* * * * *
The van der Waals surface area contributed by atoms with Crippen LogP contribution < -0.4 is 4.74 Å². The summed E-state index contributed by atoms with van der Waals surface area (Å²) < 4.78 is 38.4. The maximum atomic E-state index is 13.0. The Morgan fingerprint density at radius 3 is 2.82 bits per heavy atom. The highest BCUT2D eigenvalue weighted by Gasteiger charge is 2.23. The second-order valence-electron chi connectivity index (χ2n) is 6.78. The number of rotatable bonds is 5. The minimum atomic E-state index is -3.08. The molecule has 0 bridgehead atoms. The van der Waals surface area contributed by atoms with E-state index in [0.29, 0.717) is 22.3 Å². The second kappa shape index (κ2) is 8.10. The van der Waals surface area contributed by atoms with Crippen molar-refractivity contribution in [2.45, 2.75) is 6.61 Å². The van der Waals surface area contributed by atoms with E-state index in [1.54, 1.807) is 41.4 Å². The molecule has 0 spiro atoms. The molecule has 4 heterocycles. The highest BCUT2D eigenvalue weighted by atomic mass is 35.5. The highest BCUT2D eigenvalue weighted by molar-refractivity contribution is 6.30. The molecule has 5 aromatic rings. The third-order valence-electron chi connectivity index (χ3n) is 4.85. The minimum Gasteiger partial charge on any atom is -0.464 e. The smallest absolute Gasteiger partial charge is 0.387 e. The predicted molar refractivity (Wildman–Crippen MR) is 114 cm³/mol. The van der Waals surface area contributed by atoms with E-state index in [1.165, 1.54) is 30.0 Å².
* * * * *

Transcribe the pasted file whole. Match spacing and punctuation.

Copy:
The van der Waals surface area contributed by atoms with Crippen LogP contribution < -0.4 is 4.74 Å². The summed E-state index contributed by atoms with van der Waals surface area (Å²) < 4.78 is 38.4. The maximum atomic E-state index is 13.0. The Morgan fingerprint density at radius 3 is 2.82 bits per heavy atom. The highest BCUT2D eigenvalue weighted by Gasteiger charge is 2.23. The second-order valence-electron chi connectivity index (χ2n) is 6.78. The number of rotatable bonds is 5. The minimum atomic E-state index is -3.08. The molecule has 0 bridgehead atoms. The van der Waals surface area contributed by atoms with E-state index in [0.29, 0.717) is 22.3 Å². The second kappa shape index (κ2) is 8.10. The van der Waals surface area contributed by atoms with Crippen molar-refractivity contribution in [2.45, 2.75) is 6.61 Å². The van der Waals surface area contributed by atoms with E-state index in [1.54, 1.807) is 41.4 Å². The molecule has 0 spiro atoms. The molecule has 4 heterocycles. The highest BCUT2D eigenvalue weighted by atomic mass is 35.5. The highest BCUT2D eigenvalue weighted by molar-refractivity contribution is 6.30. The molecule has 5 aromatic rings. The third-order valence-electron chi connectivity index (χ3n) is 4.85. The minimum Gasteiger partial charge on any atom is -0.464 e. The smallest absolute Gasteiger partial charge is 0.387 e. The predicted molar refractivity (Wildman–Crippen MR) is 114 cm³/mol. The van der Waals surface area contributed by atoms with E-state index in [1.165, 1.54) is 30.0 Å².